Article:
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I happened to get this question for Fixed Income Swap contract. (let's assume it's it's not cross currency).

If the fixed leg is paying 10% interest rate in this contract, but in the market the rates have gone down to 5%.. How can the payer of fixed leg can reduce paying extra when market has gone down and vise versa..

Should he go for a futures or what is the suitable financial product?

PS: I didn't have the chance to speak and ask a fin-analyst around. So I am asking here although this site is meant for professional quants. Hope this is a valid question.

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up vote 1 down vote accepted

You would simply hedge with a floating rate leg. That is the whole idea of swaps though. A price taker is paying fixed and receiving floating then such price taker usually is hedging the risk of interest rates increasing, meaning he is not concerned with the risk of decreasing rates. Generally such participant has floating rate liabilities. Let's say the floating rates thus cancel out (he pays floating on other liabilities and receives floating on the floating leg of the swap), however he/she still has got to pay fixed on the fixed swap leg. I guess that is where you stand right now, correct?

I would argue such player generally receives fixed on other assets and is thus fully hedged. Otherwise it would not make sense for such participant to leave a fixed rate open, if he/she was not comfortable in paying such fixed rate. Thus, the assumption is generally that the motivation why such person entered into a fixed for floating swap agreement was to transfer risk. But for pure argument's sake, lets say he/she now still wanted to offset the fixed rate liability. Either he/she could enter into another swap agreement or transfer the risk from the fixed rate away into any other stream of cashflow liability.

But again, please make sure you understand the original intentions of the swap trader. It was to transfer a floating rate liability into a fixed rate liability, thus mission accomplished. Otherwise such person would not have traded a fixed for floating rate swap in the first place.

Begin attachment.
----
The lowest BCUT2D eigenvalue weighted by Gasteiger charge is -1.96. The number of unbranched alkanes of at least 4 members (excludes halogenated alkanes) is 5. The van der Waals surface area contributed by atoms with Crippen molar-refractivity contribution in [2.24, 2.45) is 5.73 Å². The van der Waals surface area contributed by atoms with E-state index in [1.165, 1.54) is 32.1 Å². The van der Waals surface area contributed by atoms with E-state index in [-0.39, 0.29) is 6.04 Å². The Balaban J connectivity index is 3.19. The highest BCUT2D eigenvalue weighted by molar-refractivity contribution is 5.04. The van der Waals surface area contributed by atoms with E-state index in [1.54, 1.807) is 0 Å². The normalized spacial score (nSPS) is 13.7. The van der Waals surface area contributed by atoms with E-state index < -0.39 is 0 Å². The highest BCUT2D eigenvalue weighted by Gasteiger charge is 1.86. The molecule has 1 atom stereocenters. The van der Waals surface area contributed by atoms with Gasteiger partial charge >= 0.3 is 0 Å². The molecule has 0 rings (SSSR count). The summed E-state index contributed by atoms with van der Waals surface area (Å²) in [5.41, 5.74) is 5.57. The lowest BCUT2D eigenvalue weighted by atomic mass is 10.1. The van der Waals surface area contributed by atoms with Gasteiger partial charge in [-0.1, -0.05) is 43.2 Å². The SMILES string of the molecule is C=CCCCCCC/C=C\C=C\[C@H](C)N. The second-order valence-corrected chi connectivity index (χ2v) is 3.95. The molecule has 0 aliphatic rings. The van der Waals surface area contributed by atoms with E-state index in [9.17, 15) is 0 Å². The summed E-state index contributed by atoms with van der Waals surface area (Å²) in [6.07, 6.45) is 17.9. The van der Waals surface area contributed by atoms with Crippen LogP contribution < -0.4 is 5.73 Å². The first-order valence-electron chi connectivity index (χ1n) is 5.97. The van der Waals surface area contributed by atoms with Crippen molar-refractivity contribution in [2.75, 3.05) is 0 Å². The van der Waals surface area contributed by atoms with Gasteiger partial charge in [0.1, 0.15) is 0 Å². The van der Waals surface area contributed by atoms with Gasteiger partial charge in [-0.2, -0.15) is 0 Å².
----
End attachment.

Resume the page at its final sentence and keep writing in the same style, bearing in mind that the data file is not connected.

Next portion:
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Thanks Freddy. +1. I understand the basuc swap structure (fixed leg, variable leg). Now when you say *such fixed leg player is paying fixed rate and receiving fixed on other assets, hence fully hedged." I assume you meant to say an instituitional player. What if it is a retailer who ONLY did this swap and after sometime alobg this contract, he know he has been paying high rate. How can he lower what he is paying? What other assets can he use? Does it mean a futures, as it locks the price of something that he would – bonCodigo Feb 25 '13 at 10:34
deliver? but then for this swap he is required to make periodic payments, not just one time like a zero.. So uf he is being hedged by a futures in the otherside, how can he make periodic payments? An example or an article to read, try out few calculations would be appreciated – bonCodigo Feb 25 '13 at 10:35
@bonCodigo, you now ask about retail players. First retail does not have access to institutional swap contracts (though there are certain ETFs that mimic swaps). But a good analogy here is a re-financing of a mortgage. A swap is not a good choice if one wants to reserve the option to re-finance, in this instance a non-linear product with optionality is called for, which is precisely what most mortgage contracts provide, a re-financing option. A swap on the other hand can only be cancelled by paying off the net of all future legs at prevailing forward rates. – Matt Wolf Feb 25 '13 at 10:49
@bonCodigo, to be more precise re mortgage re-financing, there is not really a refinancing option embedded but a mortgage loan borrower can refinance by entering into a mortgage obligation at more favorable terms while pre-paying the existing mortgage loan. – Matt Wolf Feb 25 '13 at 13:57
@bonCodigo, and regarding your other question about alternative assets that can be used to get to a lower rate. Yes, that again exists and is the precise reason some borrowers "re-package" and "bundle" their credit card debt into a mortgage loan, meaning they pay a lower rate albeit over a longer term. But what you are asking and I guess "hoping" for does not exist: You cant sit around and suddenly realize market rates are 5% lower than your fixed rate and expect to come out flat. However, I believe you bark up the wrong tree here with swaps, they do not work the way you hope. – Matt Wolf Feb 25 '13 at 14:01

Assume the swap is collateralized, say with OIS accuring collateral account (plain swaps usually are collaterlized). In that case you will not "pay extra" since your collateral account already contais the amount you have to pay: whenever the swap triggers a net payment the collateral acocunt changes according to this payment. If you were hedged against interest rate movements before the market move, your hedges (or the other instruments) have generated that collateral. However, you do have an exposure to the OIS rate (because the swap is OIS collateralized), which you have to hedge (dynamically) by OIS swaps.